“Soft power” and shifting patterns of influence in global film culture

Authored by: Paul Cooke

The Routledge Companion to World Cinema

Print publication date:  September  2017
Online publication date:  September  2017

Print ISBN: 9781138918801
eBook ISBN: 9781315688251
Adobe ISBN:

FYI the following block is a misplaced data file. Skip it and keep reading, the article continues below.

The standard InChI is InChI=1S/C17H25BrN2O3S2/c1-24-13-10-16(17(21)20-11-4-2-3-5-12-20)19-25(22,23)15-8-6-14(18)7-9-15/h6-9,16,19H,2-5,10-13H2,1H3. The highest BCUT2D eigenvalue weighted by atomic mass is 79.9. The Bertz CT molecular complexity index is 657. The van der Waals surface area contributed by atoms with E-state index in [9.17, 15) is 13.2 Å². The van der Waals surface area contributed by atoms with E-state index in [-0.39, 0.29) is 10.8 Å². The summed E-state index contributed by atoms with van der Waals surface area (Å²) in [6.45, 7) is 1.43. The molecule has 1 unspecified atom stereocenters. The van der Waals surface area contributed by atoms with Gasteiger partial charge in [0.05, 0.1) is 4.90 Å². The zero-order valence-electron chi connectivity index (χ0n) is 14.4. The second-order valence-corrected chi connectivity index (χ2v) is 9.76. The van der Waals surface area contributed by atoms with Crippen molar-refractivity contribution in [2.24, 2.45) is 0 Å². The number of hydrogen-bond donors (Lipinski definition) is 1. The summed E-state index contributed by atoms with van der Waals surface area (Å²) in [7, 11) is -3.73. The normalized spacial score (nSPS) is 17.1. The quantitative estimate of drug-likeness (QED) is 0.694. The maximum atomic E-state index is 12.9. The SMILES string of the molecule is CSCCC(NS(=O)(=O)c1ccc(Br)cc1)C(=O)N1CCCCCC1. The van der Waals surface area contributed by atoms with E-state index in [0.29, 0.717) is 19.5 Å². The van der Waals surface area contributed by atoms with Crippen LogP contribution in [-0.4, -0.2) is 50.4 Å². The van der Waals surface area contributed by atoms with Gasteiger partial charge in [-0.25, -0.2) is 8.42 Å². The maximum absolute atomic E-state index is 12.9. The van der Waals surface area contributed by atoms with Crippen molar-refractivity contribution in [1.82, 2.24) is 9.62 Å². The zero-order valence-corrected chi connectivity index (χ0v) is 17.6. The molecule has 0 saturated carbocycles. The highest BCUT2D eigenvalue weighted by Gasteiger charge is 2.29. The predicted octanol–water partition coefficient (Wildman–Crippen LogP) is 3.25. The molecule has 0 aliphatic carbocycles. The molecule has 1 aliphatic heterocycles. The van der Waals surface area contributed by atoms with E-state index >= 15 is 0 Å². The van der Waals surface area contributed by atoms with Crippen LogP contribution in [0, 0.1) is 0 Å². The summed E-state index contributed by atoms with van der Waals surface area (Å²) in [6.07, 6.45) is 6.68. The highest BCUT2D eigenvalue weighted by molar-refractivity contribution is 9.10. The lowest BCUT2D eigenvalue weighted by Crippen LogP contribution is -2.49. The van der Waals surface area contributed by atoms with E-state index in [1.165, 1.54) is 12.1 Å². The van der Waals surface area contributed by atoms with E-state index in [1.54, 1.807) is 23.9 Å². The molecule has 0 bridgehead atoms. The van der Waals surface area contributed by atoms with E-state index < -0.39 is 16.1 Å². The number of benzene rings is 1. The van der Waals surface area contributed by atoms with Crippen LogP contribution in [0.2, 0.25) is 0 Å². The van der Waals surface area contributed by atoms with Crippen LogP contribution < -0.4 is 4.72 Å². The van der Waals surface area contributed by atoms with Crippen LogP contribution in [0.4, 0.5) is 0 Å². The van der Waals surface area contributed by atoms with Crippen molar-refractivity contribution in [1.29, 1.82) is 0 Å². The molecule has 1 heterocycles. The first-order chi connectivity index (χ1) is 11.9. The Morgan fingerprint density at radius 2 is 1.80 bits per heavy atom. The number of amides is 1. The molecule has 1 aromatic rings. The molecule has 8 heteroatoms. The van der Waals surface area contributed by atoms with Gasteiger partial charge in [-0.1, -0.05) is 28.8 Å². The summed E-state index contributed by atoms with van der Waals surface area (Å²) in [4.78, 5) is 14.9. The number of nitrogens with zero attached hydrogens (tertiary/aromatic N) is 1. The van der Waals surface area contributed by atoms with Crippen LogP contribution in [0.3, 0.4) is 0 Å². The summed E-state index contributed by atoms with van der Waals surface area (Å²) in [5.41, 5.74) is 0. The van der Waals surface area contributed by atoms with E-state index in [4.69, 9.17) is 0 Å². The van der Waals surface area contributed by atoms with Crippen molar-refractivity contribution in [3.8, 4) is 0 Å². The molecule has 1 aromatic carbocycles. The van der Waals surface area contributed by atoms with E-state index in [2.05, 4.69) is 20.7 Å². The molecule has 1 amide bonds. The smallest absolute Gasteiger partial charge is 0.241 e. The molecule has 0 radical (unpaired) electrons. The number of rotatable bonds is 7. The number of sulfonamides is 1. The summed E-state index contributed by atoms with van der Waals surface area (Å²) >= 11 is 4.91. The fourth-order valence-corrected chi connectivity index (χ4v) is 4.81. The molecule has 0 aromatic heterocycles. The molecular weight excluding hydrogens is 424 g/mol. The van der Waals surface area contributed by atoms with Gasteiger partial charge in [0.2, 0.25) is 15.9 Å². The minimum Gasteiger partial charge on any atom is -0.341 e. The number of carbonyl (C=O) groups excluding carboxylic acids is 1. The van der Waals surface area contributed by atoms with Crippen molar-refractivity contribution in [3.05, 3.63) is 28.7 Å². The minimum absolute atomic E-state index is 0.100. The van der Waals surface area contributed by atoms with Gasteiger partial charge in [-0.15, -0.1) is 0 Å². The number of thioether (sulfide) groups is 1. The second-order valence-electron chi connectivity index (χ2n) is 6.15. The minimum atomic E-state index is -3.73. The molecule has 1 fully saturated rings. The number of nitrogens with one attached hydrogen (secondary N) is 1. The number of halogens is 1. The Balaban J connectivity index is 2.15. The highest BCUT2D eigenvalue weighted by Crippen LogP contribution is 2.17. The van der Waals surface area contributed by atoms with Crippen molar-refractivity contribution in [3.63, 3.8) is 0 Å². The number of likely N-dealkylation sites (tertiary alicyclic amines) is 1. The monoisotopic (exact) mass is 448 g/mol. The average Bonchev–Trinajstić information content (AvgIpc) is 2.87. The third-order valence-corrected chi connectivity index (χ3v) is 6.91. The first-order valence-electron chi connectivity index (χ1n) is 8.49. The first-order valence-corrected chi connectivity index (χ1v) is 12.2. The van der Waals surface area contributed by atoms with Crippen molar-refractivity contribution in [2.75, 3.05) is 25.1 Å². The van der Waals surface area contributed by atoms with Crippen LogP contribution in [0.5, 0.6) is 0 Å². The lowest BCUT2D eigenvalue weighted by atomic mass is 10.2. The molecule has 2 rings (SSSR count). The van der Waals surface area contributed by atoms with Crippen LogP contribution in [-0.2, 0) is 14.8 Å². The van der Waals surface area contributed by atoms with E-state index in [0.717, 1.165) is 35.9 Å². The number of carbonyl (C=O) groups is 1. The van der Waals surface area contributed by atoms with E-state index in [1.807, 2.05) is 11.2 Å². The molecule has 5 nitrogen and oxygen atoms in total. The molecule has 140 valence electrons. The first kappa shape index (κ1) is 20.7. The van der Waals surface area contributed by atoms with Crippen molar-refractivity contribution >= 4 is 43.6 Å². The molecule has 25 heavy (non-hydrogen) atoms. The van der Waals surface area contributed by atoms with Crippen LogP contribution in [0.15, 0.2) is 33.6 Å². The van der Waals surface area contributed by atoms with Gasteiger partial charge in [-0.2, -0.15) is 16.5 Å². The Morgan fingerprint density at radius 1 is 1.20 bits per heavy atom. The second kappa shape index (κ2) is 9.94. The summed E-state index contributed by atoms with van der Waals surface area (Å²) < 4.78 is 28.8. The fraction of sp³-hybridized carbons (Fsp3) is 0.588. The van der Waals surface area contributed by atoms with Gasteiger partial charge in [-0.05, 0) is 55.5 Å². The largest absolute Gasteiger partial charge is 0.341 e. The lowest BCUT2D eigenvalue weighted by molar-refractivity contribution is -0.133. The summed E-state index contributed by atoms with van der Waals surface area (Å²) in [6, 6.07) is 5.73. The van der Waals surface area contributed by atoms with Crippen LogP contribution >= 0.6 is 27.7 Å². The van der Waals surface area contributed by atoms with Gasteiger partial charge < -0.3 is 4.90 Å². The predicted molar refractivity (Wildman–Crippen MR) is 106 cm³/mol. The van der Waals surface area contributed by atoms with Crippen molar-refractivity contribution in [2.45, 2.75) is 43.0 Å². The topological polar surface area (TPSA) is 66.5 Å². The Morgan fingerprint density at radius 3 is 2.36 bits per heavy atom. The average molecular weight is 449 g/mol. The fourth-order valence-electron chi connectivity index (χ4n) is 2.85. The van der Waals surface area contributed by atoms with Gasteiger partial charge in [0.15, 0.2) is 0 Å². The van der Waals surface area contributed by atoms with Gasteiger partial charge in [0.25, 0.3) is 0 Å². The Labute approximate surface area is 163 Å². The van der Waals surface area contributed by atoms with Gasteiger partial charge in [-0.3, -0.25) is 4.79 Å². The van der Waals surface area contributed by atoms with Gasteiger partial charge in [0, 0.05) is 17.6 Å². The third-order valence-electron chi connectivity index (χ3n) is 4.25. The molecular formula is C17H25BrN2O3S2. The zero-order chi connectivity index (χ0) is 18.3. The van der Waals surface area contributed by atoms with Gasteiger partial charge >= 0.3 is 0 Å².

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Writing in the Financial Times in 2013, Andrew Edgecliffe-Johnson argued that the BRICS group of emerging nations (Brazil, Russia, India, China and South Africa) had now reached a point in their development where they had effectively “‘flipped’ the film market, focusing US filmmakers and distributors on international opportunities and creating a bigger US market for foreign films” (Edgecliffe-Johnson 2013). The main focus for Edgecliffe-Johnson, as well as several other commentators at the time, was in actual fact the rapid growth of the Chinese market, which in 2012 became the second largest film market after the USA, and which some commentators predicted it would overtake as soon as 2018 (Plowright 2015). For all Edgecliffe-Johnson’s suggestion that this development might open up the world’s cinema to more international US co-productions that could increase Hollywood’s appetite for the production of non-English-language films for international markets, the main opportunity in the sights of the Hollywood majors at the time was, without doubt, the chance to sell their mainstream, English-language, product into the Chinese market, a market that, moreover, seemed immune to the overall slowdown in the Chinese economy. This offered proof—it was needed—as Peter Shiao observes, CEO of Orb Media Group and Chair of the annual US-China Film Summit, that “if history is any indicator when there is stress in the social fabric of society people rely on movies even more” (quoted in Carroll and Phillips 2015).

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